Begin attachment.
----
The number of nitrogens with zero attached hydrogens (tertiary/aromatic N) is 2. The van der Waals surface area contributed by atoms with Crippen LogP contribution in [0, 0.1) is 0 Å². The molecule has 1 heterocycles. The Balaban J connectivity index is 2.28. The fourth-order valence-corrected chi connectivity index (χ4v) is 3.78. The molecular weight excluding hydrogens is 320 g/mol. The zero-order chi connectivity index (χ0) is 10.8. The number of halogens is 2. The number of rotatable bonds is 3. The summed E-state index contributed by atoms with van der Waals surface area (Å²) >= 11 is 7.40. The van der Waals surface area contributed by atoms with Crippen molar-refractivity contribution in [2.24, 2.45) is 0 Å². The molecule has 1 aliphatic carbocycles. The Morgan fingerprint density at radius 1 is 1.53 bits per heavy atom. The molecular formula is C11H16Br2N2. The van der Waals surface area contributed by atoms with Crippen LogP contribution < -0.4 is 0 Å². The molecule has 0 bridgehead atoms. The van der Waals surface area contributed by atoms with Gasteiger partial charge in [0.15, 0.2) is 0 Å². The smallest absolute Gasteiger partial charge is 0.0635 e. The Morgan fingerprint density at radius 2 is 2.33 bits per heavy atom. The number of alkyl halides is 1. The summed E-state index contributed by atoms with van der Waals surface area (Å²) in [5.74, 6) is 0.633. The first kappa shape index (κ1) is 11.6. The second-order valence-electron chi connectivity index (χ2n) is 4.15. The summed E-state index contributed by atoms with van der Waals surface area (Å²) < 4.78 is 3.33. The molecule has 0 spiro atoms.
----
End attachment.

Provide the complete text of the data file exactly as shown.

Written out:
The number of nitrogens with zero attached hydrogens (tertiary/aromatic N) is 2. The van der Waals surface area contributed by atoms with Crippen LogP contribution in [0, 0.1) is 0 Å². The molecule has 1 heterocycles. The Balaban J connectivity index is 2.28. The fourth-order valence-corrected chi connectivity index (χ4v) is 3.78. The molecular weight excluding hydrogens is 320 g/mol. The zero-order chi connectivity index (χ0) is 10.8. The number of halogens is 2. The number of rotatable bonds is 3. The summed E-state index contributed by atoms with van der Waals surface area (Å²) >= 11 is 7.40. The van der Waals surface area contributed by atoms with Crippen molar-refractivity contribution in [2.24, 2.45) is 0 Å². The molecule has 1 aliphatic carbocycles. The Morgan fingerprint density at radius 1 is 1.53 bits per heavy atom. The molecular formula is C11H16Br2N2. The van der Waals surface area contributed by atoms with Crippen LogP contribution < -0.4 is 0 Å². The molecule has 0 bridgehead atoms. The van der Waals surface area contributed by atoms with Gasteiger partial charge in [0.15, 0.2) is 0 Å². The smallest absolute Gasteiger partial charge is 0.0635 e. The Morgan fingerprint density at radius 2 is 2.33 bits per heavy atom. The number of alkyl halides is 1. The summed E-state index contributed by atoms with van der Waals surface area (Å²) in [5.74, 6) is 0.633. The first kappa shape index (κ1) is 11.6. The second-order valence-electron chi connectivity index (χ2n) is 4.15. The summed E-state index contributed by atoms with van der Waals surface area (Å²) < 4.78 is 3.33. The molecule has 0 spiro atoms.